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Grass-roots Corruption to Be Probed

The central authorities are sending special teams to villages in 10 provinces to investigate illegal activities and malpractice on the part of grassroots officials.

Since early last month, a number of government agencies including disciplinary, agricultural and civil affairs departments have dispatched personnel to villages where problems have been reported.

Their findings are expected to help lawmakers amend and revise existing relevant decrees, in the context that the government is combating corruption and malpractice carried out by grass-roots officials.

It is the first anti-corruption investigation of its kind in the country, according to sources.

In recent years, the number of economic crimes committed by village heads has been on the increase, the Xinhua News Agency quoted a law expert in East China's Jiangxi Province Wang Jianxin as saying earlier this year.

The trend poses new challenges for the nation in its anti-corruption endeavours, Xinhua said.

The most common forms of malpractices by village chiefs include public fund embezzlement, selling out collective property in behind-the-scenes deals, writing IOUs to farmers and the misuse of power, Wang Jinhua, an official with the Ministry of Civil Affairs and a participant of the action, told a Beijing-based newspaper recently.

Corruption especially arises in the scenario where no regulation specifies how to use the money with which the government compensates farmers who have lost their land in the course of urbanization, Wang Jinhua told The Beijing News newspaper.

Wang also said that in many cases, supervision at the village level is hardly implemented because laws and regulations just exist on paper for this group.

"The village officials are a special group," Wang Jinhua said, "as many regulations concerning civil servants don't apply to them. They are just too low down the ladder."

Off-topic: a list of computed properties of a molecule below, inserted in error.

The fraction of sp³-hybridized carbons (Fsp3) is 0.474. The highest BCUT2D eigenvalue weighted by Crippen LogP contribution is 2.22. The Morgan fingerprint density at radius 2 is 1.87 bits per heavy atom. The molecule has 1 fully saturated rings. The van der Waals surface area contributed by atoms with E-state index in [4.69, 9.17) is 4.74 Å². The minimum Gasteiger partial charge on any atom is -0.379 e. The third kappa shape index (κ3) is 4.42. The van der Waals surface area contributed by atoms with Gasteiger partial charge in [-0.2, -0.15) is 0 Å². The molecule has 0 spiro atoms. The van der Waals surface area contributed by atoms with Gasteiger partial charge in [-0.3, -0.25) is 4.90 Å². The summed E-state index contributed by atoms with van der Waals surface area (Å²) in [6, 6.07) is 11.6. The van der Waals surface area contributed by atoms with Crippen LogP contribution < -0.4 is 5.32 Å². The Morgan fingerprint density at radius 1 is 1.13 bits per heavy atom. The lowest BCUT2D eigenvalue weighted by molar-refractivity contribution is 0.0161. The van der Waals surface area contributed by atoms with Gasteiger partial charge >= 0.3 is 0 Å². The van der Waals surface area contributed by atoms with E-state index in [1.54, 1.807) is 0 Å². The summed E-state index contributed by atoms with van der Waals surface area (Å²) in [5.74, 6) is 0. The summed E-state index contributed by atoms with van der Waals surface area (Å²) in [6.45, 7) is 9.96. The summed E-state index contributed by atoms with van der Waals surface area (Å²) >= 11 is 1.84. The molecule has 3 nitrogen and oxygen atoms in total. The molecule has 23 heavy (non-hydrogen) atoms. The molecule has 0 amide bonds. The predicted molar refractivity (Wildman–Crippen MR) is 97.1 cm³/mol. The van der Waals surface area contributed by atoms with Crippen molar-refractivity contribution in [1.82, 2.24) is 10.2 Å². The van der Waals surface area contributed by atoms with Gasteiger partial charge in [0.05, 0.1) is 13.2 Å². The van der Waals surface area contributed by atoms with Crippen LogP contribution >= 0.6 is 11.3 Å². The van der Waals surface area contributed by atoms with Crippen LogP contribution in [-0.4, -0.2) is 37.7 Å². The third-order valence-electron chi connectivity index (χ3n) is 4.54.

In some extreme cases, local office holders even prevented documents issued by higher departments from reaching rural residents, he said.

"Then their instructions would never be carried out," Wang added.

As a result, a large number of disgruntled villagers penned letters, made phone calls, or even went in person to higher departments, to report the problems they were facing, and this seems to have made senior leadership sit up and listen.

But Wang refused to connect the investigation to the frequent visits by petitioners to higher government organizations in recent years.

"In cities, it's hard to arouse people's attention if an official pockets a certain amount of money," Wang said.

"In villages, where incomes are much lower, corruption has a greater effect on rural residents' welfare and consequently triggers more complaints," he added.

The investigation covers a large part of the country, including coastal areas and the underdeveloped west, according to the report yesterday.

In addition, the villages selected for investigation are those whose officials' wrongdoings have been reported to higher authorities or uncovered by the media.

"We are going to listen to reports, hold discussions, check up on villages and investigate house by house," Wang Jinhua said.

But the main goal of the action is to unveil the contradictions between villagers and cadres and report them to the lawmakers.

(China Daily August 11, 2005)

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